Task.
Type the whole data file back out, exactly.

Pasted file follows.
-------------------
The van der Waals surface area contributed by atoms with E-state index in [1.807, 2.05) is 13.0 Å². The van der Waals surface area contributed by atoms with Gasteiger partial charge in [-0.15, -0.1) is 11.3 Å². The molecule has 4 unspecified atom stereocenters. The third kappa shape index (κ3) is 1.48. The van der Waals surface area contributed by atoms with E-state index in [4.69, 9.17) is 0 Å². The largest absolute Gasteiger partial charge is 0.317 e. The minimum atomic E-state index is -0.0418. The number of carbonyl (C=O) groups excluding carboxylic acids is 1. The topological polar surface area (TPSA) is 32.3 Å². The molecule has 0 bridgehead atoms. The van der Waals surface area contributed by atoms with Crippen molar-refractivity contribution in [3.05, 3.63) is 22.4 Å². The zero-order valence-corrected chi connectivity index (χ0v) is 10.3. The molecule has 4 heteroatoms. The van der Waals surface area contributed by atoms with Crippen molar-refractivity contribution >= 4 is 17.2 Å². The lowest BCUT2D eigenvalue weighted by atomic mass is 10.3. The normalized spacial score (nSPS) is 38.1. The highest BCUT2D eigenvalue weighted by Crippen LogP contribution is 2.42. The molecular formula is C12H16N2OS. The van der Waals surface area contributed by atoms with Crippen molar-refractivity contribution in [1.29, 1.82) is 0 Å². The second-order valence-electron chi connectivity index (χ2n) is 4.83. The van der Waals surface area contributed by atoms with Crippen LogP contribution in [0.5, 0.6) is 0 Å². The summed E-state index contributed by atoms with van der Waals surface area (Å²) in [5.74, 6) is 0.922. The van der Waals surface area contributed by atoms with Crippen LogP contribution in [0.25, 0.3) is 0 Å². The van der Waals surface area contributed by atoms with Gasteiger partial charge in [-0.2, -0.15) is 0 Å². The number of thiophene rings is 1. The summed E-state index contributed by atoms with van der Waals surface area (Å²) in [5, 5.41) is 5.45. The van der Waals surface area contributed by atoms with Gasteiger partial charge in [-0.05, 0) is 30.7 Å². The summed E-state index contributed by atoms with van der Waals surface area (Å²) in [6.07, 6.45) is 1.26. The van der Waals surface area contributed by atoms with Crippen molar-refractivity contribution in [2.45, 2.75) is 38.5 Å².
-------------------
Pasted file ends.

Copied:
The van der Waals surface area contributed by atoms with E-state index in [1.807, 2.05) is 13.0 Å². The van der Waals surface area contributed by atoms with Gasteiger partial charge in [-0.15, -0.1) is 11.3 Å². The molecule has 4 unspecified atom stereocenters. The third kappa shape index (κ3) is 1.48. The van der Waals surface area contributed by atoms with E-state index in [4.69, 9.17) is 0 Å². The largest absolute Gasteiger partial charge is 0.317 e. The minimum atomic E-state index is -0.0418. The number of carbonyl (C=O) groups excluding carboxylic acids is 1. The topological polar surface area (TPSA) is 32.3 Å². The molecule has 0 bridgehead atoms. The van der Waals surface area contributed by atoms with Crippen molar-refractivity contribution in [3.05, 3.63) is 22.4 Å². The zero-order valence-corrected chi connectivity index (χ0v) is 10.3. The molecule has 4 heteroatoms. The van der Waals surface area contributed by atoms with Crippen molar-refractivity contribution >= 4 is 17.2 Å². The lowest BCUT2D eigenvalue weighted by atomic mass is 10.3. The normalized spacial score (nSPS) is 38.1. The highest BCUT2D eigenvalue weighted by Crippen LogP contribution is 2.42. The molecular formula is C12H16N2OS. The van der Waals surface area contributed by atoms with Crippen molar-refractivity contribution in [1.29, 1.82) is 0 Å². The second-order valence-electron chi connectivity index (χ2n) is 4.83. The van der Waals surface area contributed by atoms with Crippen LogP contribution in [0.5, 0.6) is 0 Å². The summed E-state index contributed by atoms with van der Waals surface area (Å²) in [5.74, 6) is 0.922. The van der Waals surface area contributed by atoms with Crippen LogP contribution in [0.25, 0.3) is 0 Å². The van der Waals surface area contributed by atoms with Gasteiger partial charge in [-0.2, -0.15) is 0 Å². The number of thiophene rings is 1. The summed E-state index contributed by atoms with van der Waals surface area (Å²) in [5, 5.41) is 5.45. The van der Waals surface area contributed by atoms with Gasteiger partial charge in [-0.05, 0) is 30.7 Å². The summed E-state index contributed by atoms with van der Waals surface area (Å²) in [6.07, 6.45) is 1.26. The van der Waals surface area contributed by atoms with Crippen molar-refractivity contribution in [2.45, 2.75) is 38.5 Å².